June 2024 Poetry Releases You Won’t Want to Miss

Desire, joy, and hope – these themes loom large in June’s poetry releases, even as these collections also contend with tragedy, grief, and struggle. By exploring this dichotomy, the month’s new titles emphasize that joy is a radical and necessary part of resistance and everyday survival. Let these five collections reignite your desires and help you to get in touch with them. 

Even the Least of These by Anita Skeen and Laura B. Lind

Release date: June 1


Even the Least of These celebrates multimodality and the intersection of poetry with other art forms—in this instance, print-making. The inspiration for the collection came from a pandemic email chain between poet Anita Skeen and visual artist Laura B. Lind, through which the two made art in conversation with each other. The result is a stunning display of what it means to look for hope and beauty in trying times. Even The Least of These is a testament to how art can stretch across distance and bring people together. 


Pleasure Principle by Madeleine Cravens

Release date: June 4


Pleasure Principle marks Madeleine Cravens’s debut collection, and it’s already garnering praise from Maggie Milner, Aria Aber, Sam Sax, and other established voices in the genre. The stand-out release considers the political nature of desire and how our longings shape our lives. The collection is a complicated and intense lesson in getting in touch with one’s desires to then boldly claim and be led by them. 


My Body Is Paper by Gil Cuadros 

Release date: June 4 


My Body Is Paper is a collection of Gil Cuadros’s work during the AIDS epidemic. Cuadros, who passed away from AIDS at the age of 34, boldly depicts his Chicanx and queer identities, as well as evocatively illustrates the Los Angeles he knew, loved, and was continually inspired by. Through the landscape of California, Cuadros shows the contradictions of his experiences, reveling in joy and sensuality while also contending with bleakness and death. My Body Is Paper is an essential collection from a necessary, urgent voice—one that can still inform us of how to exist in the midst of struggle.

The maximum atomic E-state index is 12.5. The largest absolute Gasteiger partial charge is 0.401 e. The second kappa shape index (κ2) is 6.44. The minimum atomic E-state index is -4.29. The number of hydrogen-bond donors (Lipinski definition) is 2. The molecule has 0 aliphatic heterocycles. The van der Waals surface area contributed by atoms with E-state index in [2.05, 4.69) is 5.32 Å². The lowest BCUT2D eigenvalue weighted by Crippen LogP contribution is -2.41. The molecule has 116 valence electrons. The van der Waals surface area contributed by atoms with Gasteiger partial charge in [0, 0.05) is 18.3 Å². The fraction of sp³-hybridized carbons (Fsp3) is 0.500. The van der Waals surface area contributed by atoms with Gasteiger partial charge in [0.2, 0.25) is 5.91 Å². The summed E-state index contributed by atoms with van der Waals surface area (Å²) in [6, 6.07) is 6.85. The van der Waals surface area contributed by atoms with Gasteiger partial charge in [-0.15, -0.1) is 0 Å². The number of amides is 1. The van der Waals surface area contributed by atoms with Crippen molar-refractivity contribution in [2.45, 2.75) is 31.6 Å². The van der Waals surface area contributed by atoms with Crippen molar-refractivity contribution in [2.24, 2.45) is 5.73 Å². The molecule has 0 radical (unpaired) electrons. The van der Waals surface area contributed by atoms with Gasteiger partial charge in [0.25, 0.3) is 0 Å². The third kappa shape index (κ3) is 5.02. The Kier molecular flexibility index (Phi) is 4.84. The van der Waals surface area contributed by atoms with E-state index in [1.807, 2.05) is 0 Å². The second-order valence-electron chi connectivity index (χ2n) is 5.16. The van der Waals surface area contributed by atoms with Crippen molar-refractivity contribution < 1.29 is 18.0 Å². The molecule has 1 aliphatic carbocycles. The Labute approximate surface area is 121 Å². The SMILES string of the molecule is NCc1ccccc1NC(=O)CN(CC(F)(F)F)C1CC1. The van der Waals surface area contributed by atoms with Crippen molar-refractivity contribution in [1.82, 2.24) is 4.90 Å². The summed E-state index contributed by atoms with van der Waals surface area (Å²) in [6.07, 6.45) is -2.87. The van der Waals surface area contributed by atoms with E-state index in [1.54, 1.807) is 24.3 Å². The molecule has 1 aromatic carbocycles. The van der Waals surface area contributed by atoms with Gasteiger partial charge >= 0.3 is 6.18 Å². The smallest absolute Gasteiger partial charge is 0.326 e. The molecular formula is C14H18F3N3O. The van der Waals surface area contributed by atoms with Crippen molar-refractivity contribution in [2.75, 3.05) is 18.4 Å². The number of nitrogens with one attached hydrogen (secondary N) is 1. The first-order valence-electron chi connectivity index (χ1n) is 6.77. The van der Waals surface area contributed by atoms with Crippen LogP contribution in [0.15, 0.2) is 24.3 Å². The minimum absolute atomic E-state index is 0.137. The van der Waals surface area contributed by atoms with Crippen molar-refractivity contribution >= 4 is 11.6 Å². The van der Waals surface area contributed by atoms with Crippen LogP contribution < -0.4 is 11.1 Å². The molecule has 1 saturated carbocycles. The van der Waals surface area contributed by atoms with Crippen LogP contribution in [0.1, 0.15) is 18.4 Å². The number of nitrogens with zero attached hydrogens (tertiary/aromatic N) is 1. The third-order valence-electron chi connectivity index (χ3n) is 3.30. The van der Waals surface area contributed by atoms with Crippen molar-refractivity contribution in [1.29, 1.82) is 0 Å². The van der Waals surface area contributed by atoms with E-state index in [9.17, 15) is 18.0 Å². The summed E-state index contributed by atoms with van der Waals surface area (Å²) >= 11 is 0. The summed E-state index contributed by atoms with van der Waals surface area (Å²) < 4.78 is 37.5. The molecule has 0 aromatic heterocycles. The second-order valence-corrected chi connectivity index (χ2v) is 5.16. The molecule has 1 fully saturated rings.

Freak Show by Casey Killingsworth

Release date: June 4 


Casey Killingsworth considers what it means to be a “freak” in his aptly titled collection Freak Show—but more than just that, he claims and explores the nuances and power in this identity. In doing so, Killingsworth reveals how his struggles might link him to others, finding connection in moments of loneliness. In particular, Killingsworth relates this to his experiences in an array of night shift jobs, shining a spotlight on realities few ever see or more deeply examine. Killingsworth raises the question of whether we all might be freaks, all possessing traits that separate us from the banal and ordinary. 


We Alive, Beloved by Frederick Joseph

Release date: June 11


We Alive, Beloved offers a lyrical embrace and an ode to Blackness. Joseph extends the poems as an offering of sanctuary, where readers can take refuge from the traumas of the outside world and connect with the beauty and resilience that can be found in the details of daily life. The collection is an urgent call to return to oneself in the midst of outside demands, celebrating the beauty of Blackness that has and will always exist. 


Happy reading! Wanting more summer poetry content? Check out our tips for bringing poetry on vacation and enjoy some of our favorite summer-themed poems.